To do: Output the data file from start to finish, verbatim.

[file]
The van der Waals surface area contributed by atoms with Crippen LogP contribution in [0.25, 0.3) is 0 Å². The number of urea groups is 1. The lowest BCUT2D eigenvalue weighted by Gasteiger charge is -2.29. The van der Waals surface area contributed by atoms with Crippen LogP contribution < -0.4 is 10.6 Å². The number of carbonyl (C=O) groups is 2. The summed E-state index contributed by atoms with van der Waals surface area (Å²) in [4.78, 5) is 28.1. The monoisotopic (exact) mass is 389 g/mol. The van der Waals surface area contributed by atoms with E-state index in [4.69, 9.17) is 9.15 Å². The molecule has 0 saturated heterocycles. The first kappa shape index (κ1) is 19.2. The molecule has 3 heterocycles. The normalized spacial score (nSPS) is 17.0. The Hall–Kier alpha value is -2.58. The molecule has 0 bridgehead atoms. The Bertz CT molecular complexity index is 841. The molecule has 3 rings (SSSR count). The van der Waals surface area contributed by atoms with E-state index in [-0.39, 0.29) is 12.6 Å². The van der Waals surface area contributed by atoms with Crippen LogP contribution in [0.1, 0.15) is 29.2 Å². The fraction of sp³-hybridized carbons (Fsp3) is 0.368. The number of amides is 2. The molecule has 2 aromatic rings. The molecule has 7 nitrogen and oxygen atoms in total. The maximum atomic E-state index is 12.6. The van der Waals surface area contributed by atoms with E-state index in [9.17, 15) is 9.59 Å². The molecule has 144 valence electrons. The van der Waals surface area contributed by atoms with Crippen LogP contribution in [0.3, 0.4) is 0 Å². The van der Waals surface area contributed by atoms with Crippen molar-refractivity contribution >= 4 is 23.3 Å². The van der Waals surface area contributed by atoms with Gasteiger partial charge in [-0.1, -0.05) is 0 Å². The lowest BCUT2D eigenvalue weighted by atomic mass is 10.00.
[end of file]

The van der Waals surface area contributed by atoms with Crippen LogP contribution in [0.25, 0.3) is 0 Å². The number of urea groups is 1. The lowest BCUT2D eigenvalue weighted by Gasteiger charge is -2.29. The van der Waals surface area contributed by atoms with Crippen LogP contribution < -0.4 is 10.6 Å². The number of carbonyl (C=O) groups is 2. The summed E-state index contributed by atoms with van der Waals surface area (Å²) in [4.78, 5) is 28.1. The monoisotopic (exact) mass is 389 g/mol. The van der Waals surface area contributed by atoms with E-state index in [4.69, 9.17) is 9.15 Å². The molecule has 0 saturated heterocycles. The first kappa shape index (κ1) is 19.2. The molecule has 3 heterocycles. The normalized spacial score (nSPS) is 17.0. The Hall–Kier alpha value is -2.58. The molecule has 0 bridgehead atoms. The Bertz CT molecular complexity index is 841. The molecule has 3 rings (SSSR count). The van der Waals surface area contributed by atoms with E-state index in [-0.39, 0.29) is 12.6 Å². The van der Waals surface area contributed by atoms with Crippen LogP contribution in [0.1, 0.15) is 29.2 Å². The fraction of sp³-hybridized carbons (Fsp3) is 0.368. The number of amides is 2. The molecule has 2 aromatic rings. The molecule has 7 nitrogen and oxygen atoms in total. The maximum atomic E-state index is 12.6. The van der Waals surface area contributed by atoms with E-state index in [9.17, 15) is 9.59 Å². The molecule has 144 valence electrons. The van der Waals surface area contributed by atoms with Crippen LogP contribution in [0.3, 0.4) is 0 Å². The van der Waals surface area contributed by atoms with Crippen molar-refractivity contribution >= 4 is 23.3 Å². The van der Waals surface area contributed by atoms with Gasteiger partial charge in [-0.1, -0.05) is 0 Å². The lowest BCUT2D eigenvalue weighted by atomic mass is 10.00.